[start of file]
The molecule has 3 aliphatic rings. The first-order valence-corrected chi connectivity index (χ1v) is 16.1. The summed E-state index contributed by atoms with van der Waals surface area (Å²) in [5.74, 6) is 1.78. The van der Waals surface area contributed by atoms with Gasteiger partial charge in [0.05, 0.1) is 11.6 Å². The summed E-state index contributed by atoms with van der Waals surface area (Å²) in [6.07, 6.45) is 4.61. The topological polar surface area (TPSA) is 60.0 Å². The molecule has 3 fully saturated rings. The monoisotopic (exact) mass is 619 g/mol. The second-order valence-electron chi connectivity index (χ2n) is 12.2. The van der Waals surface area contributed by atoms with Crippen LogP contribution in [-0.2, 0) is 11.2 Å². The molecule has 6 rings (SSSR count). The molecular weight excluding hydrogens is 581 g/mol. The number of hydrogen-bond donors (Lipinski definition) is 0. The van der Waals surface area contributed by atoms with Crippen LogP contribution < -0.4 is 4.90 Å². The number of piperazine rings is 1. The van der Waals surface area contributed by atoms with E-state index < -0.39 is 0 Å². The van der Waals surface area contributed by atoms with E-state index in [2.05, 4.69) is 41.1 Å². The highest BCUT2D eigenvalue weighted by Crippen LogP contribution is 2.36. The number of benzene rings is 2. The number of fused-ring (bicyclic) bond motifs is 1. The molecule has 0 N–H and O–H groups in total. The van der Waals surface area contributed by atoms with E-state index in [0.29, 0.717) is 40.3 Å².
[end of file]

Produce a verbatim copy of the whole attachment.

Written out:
The molecule has 3 aliphatic rings. The first-order valence-corrected chi connectivity index (χ1v) is 16.1. The summed E-state index contributed by atoms with van der Waals surface area (Å²) in [5.74, 6) is 1.78. The van der Waals surface area contributed by atoms with Gasteiger partial charge in [0.05, 0.1) is 11.6 Å². The summed E-state index contributed by atoms with van der Waals surface area (Å²) in [6.07, 6.45) is 4.61. The topological polar surface area (TPSA) is 60.0 Å². The molecule has 3 fully saturated rings. The monoisotopic (exact) mass is 619 g/mol. The second-order valence-electron chi connectivity index (χ2n) is 12.2. The van der Waals surface area contributed by atoms with Crippen LogP contribution in [-0.2, 0) is 11.2 Å². The molecule has 6 rings (SSSR count). The molecular weight excluding hydrogens is 581 g/mol. The number of hydrogen-bond donors (Lipinski definition) is 0. The van der Waals surface area contributed by atoms with Crippen LogP contribution < -0.4 is 4.90 Å². The number of piperazine rings is 1. The van der Waals surface area contributed by atoms with E-state index < -0.39 is 0 Å². The van der Waals surface area contributed by atoms with E-state index in [2.05, 4.69) is 41.1 Å². The highest BCUT2D eigenvalue weighted by Crippen LogP contribution is 2.36. The number of benzene rings is 2. The number of fused-ring (bicyclic) bond motifs is 1. The molecule has 0 N–H and O–H groups in total. The van der Waals surface area contributed by atoms with E-state index in [0.29, 0.717) is 40.3 Å².